Tell us about your new single/ album/ tour?
Threadbare has been evolving slowly over the past year.
Threadbare started as a fashion performance for Off.the.Grid festival in 2015 (the first solar powered music festival in Australia). During the festival we did a live show DJ-Ed by Silent Jay and Jace. Kathleen Gonzales and Ileini Kabalan choreographed a piece that mixed Afro-Colombian and Togan dance and we had fifteen models dressed in ethical fashion by Neisha Clothing and Remuse. Everybody loved the message of the show about inclusion and diversity in fashion, including the arts minister Martin Foley.
Shortly after Off.the.Grid Threadbare was picked up for development with Wydham City Arts and The Women’s Circus for Midsumma 2016. We kept the fashion light in that version because we wanted to focus on queer identity for people of color in Australia and how immigration, cultural identity and queer identity intersect.
When Threadbare was selected by Melbourne Fringe as part of the Compass development program it was awesome. Kathleen is still with me on the project and now we have the opportunity to invite dancers, theatre makers, poets and musicians to help us craft the next incarnation of Threadbare.
What’s your favourite work at this point in time?
I’m most excited this time around because we are going to work with the designer behind Remuse, Tamara Leacock, to develop costumes and fabrics that help us tell our story. My background is in fashion and I absolutely love inviting people to open up their ideas about how fashion can be incorporated in our lives and how it can be presented.
[pullquote]Threadbare is about honoring that journey and remembering that we all belong just as we are. [/pullquote]Also, identity has always been a complex thing for me. I grew up as a child of immigrants in America and then emigrated to Austraia on my own as an adult. I’ve moved around a lot in my life and every time I place my feet somewhere I have to readjust and rebalance to figure out who I am in this context. What things about me change? What stays the same? There are people I share a cultural background with, there are people who I connect with as artists and there are communities that I’ve been drawn to throughout my life. The most important thing I’ve learned is to never assume that someone will not understand me. Usually we’re a lot more alike than we realize at first glance.
Tell us a quick, on the road or studio, anecdote.
Ha ha. I can speak Spanish, but I’m not great and Kathleen can tell you that when I’m tired I like to sing. Some of my sleep deprivation induced Spanish language hits include “no kisses for your cousin” and “I am hungry forever”. I’m thinking about releasing an album this year.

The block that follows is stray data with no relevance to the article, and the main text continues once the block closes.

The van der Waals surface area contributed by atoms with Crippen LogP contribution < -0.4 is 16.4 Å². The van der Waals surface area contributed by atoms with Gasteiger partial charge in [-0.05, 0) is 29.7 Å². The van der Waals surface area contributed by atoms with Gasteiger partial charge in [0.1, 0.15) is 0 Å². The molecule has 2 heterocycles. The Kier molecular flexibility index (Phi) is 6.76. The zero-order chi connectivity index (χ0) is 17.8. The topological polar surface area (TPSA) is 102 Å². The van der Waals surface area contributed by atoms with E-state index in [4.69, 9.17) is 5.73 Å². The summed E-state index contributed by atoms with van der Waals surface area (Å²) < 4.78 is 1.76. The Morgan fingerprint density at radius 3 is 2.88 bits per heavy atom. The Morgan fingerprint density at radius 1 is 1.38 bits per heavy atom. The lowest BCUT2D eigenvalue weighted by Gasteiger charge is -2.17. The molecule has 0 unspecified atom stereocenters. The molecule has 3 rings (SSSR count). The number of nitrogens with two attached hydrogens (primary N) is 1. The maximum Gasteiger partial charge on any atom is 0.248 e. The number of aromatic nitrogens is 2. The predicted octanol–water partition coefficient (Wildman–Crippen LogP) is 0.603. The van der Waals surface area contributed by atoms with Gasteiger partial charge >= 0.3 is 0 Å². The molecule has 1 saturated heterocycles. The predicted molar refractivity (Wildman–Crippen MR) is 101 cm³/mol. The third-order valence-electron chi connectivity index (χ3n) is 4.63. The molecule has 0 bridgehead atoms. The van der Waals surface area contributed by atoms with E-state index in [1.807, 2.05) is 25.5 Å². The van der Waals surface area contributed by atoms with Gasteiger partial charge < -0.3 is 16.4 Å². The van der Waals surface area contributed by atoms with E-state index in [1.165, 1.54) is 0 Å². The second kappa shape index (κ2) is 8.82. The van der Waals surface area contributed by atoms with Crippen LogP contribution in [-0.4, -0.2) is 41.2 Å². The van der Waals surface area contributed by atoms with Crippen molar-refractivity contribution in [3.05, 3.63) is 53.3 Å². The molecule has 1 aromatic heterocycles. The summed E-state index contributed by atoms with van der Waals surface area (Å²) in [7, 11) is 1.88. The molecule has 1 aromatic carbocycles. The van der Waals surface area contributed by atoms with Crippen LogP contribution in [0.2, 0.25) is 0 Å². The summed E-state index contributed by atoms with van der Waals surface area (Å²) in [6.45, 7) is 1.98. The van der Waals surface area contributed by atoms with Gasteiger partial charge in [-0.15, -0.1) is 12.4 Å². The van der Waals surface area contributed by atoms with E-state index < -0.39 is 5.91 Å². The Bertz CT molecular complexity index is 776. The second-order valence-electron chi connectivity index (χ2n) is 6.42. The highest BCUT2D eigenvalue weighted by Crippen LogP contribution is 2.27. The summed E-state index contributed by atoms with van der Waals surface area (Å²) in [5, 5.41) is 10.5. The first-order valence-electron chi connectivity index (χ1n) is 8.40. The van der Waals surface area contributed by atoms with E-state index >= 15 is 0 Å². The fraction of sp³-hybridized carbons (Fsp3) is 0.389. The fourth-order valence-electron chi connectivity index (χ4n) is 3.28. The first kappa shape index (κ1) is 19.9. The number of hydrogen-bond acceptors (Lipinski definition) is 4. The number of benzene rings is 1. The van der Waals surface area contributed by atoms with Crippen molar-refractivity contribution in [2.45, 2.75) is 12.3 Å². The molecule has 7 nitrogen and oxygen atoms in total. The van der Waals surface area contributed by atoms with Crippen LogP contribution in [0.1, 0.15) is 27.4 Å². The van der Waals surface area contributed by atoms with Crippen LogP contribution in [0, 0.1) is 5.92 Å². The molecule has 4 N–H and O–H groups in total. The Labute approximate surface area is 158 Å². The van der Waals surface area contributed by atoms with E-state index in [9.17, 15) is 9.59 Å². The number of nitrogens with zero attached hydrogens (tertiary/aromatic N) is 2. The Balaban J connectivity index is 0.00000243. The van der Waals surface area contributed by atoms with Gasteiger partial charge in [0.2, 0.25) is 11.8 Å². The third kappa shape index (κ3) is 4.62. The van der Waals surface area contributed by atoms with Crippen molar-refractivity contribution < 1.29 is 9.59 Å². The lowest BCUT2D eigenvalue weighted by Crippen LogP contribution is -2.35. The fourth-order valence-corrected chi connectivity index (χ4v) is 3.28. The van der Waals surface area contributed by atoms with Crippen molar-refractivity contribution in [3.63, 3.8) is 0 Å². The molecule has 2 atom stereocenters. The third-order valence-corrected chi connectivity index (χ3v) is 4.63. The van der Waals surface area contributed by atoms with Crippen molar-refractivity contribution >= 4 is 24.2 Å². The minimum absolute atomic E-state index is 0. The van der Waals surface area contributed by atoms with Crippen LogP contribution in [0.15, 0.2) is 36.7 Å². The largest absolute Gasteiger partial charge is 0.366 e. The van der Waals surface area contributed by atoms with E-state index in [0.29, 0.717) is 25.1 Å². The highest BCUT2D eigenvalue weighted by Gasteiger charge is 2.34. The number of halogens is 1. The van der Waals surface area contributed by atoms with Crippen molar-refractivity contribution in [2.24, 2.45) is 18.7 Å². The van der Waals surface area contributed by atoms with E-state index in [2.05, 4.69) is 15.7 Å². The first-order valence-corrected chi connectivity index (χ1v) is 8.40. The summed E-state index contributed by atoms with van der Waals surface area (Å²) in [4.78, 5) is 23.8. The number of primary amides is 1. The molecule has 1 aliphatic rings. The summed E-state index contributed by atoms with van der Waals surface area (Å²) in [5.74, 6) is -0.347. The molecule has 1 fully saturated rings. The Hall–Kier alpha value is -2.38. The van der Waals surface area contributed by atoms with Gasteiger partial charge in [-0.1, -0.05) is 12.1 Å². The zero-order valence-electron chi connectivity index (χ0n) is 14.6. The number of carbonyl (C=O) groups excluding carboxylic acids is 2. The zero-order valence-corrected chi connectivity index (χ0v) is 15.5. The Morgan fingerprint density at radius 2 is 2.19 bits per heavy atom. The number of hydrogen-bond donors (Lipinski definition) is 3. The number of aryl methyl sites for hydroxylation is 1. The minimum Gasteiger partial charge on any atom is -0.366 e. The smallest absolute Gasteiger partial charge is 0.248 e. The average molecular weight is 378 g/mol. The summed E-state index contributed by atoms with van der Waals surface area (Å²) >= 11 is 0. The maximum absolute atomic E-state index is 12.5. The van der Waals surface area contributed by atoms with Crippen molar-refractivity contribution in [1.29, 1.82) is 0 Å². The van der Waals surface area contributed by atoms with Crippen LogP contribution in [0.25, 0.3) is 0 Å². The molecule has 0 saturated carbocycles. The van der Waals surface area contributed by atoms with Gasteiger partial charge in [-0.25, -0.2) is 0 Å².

What, or who, inspires you?
My biggest inspirations are the people who run boldly through the night. The people who been hurt in the world and who still open their hearts to the world.
Which song do you wish you wrote?
“Why’d You Come in Here Looking Like That” by Dolly Parton. It’s just the best! I can’t hear that song without getting a big smile on my face and my best cowboy catching moves out.
How would you describe your sound in food form and why?
I don’t know if I would describe the soundscape in Threadbare as a food. I think it’s more like the water of a coconut. Not coconut water from the supermarket. It’s the sweet, warm juice inside a freshly fallen coconut that can only be gotten to with a machete. I don’t know why, it just is.
What’s next for you?
Hopefully next year we’ll be able to your Threadbare and engage new artists and new communities in what is really the story of us all.
What’s your scene?
The scene opens with Natasha Jynel typing feverishly on her laptop. Enter cat determined to get attention … and action!
In 2012 creative director Natasha Jynel launched The FashionMarket AU (FMAU) with the focus of creating a new visual narrative which acknowledges and celebrates the diverse style and beauty of contemporary Australia.
Since 2012 Natasha has worked with ethical designers such as Diva Headwraps to develop visual concepts, produced editorials for publications such as Stella Magazine and worked with community organisations such as the Multicultural Centre for Women’s Health to develop arts based workshops and performances for queer identified women of colour.
So far in 2016 Natasha has modelled in and directed the Gender-Fluid Fashion editorial for Archer Magazine issue #6, written for Broadsheet Melbourne, performed in James Welsby’s Yummy, andFinuance and Smith’s The Birds, run workshops with Phoenix Youth Centre and produced her first cabaret show Auto Bio Queen. She will also be hosting Freeka Runway for Melbourne Spring Fashion Week on Aug 27, 2016.
Show Details: Auto Bio Queen
Time: 8:30pm – 9:30pm and 7:00pm – 8:00pm.
Cost: $25 – 32
Venue: The Butterfly Club, 5 Carson Place, Melbourne